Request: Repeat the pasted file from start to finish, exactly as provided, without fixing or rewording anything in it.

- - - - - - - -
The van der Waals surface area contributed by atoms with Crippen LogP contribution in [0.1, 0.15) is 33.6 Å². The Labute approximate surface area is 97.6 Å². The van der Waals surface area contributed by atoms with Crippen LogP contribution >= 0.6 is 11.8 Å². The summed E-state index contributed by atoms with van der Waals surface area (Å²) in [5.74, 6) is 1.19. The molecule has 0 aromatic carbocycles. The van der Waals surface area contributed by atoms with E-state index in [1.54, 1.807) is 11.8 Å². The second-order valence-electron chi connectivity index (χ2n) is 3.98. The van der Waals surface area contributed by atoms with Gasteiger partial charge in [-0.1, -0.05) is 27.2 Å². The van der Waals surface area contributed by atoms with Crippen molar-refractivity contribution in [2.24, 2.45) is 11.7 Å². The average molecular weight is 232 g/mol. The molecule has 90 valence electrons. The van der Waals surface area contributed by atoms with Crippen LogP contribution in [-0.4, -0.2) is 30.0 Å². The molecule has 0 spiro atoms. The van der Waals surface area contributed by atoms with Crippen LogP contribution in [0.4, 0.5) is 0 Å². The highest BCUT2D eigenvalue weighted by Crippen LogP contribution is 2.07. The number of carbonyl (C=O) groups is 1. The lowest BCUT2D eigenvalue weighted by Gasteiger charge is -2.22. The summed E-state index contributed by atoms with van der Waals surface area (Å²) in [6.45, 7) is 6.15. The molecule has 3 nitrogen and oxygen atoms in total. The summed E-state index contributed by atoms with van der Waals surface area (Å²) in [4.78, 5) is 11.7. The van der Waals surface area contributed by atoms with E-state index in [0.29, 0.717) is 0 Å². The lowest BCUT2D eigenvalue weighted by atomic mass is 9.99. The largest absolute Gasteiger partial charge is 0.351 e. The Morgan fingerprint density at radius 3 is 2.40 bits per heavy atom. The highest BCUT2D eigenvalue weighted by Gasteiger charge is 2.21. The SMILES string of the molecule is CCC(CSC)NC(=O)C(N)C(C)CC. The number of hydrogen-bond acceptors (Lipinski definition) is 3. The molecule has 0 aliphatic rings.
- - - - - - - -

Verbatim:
The van der Waals surface area contributed by atoms with Crippen LogP contribution in [0.1, 0.15) is 33.6 Å². The Labute approximate surface area is 97.6 Å². The van der Waals surface area contributed by atoms with Crippen LogP contribution >= 0.6 is 11.8 Å². The summed E-state index contributed by atoms with van der Waals surface area (Å²) in [5.74, 6) is 1.19. The molecule has 0 aromatic carbocycles. The van der Waals surface area contributed by atoms with E-state index in [1.54, 1.807) is 11.8 Å². The second-order valence-electron chi connectivity index (χ2n) is 3.98. The van der Waals surface area contributed by atoms with Gasteiger partial charge in [-0.1, -0.05) is 27.2 Å². The van der Waals surface area contributed by atoms with Crippen molar-refractivity contribution in [2.24, 2.45) is 11.7 Å². The average molecular weight is 232 g/mol. The molecule has 90 valence electrons. The van der Waals surface area contributed by atoms with Crippen LogP contribution in [-0.4, -0.2) is 30.0 Å². The molecule has 0 spiro atoms. The van der Waals surface area contributed by atoms with Crippen LogP contribution in [0.4, 0.5) is 0 Å². The highest BCUT2D eigenvalue weighted by Crippen LogP contribution is 2.07. The number of carbonyl (C=O) groups is 1. The lowest BCUT2D eigenvalue weighted by Gasteiger charge is -2.22. The summed E-state index contributed by atoms with van der Waals surface area (Å²) in [6.45, 7) is 6.15. The molecule has 3 nitrogen and oxygen atoms in total. The summed E-state index contributed by atoms with van der Waals surface area (Å²) in [4.78, 5) is 11.7. The van der Waals surface area contributed by atoms with E-state index in [0.29, 0.717) is 0 Å². The lowest BCUT2D eigenvalue weighted by atomic mass is 9.99. The largest absolute Gasteiger partial charge is 0.351 e. The Morgan fingerprint density at radius 3 is 2.40 bits per heavy atom. The highest BCUT2D eigenvalue weighted by Gasteiger charge is 2.21. The SMILES string of the molecule is CCC(CSC)NC(=O)C(N)C(C)CC. The number of hydrogen-bond acceptors (Lipinski definition) is 3. The molecule has 0 aliphatic rings.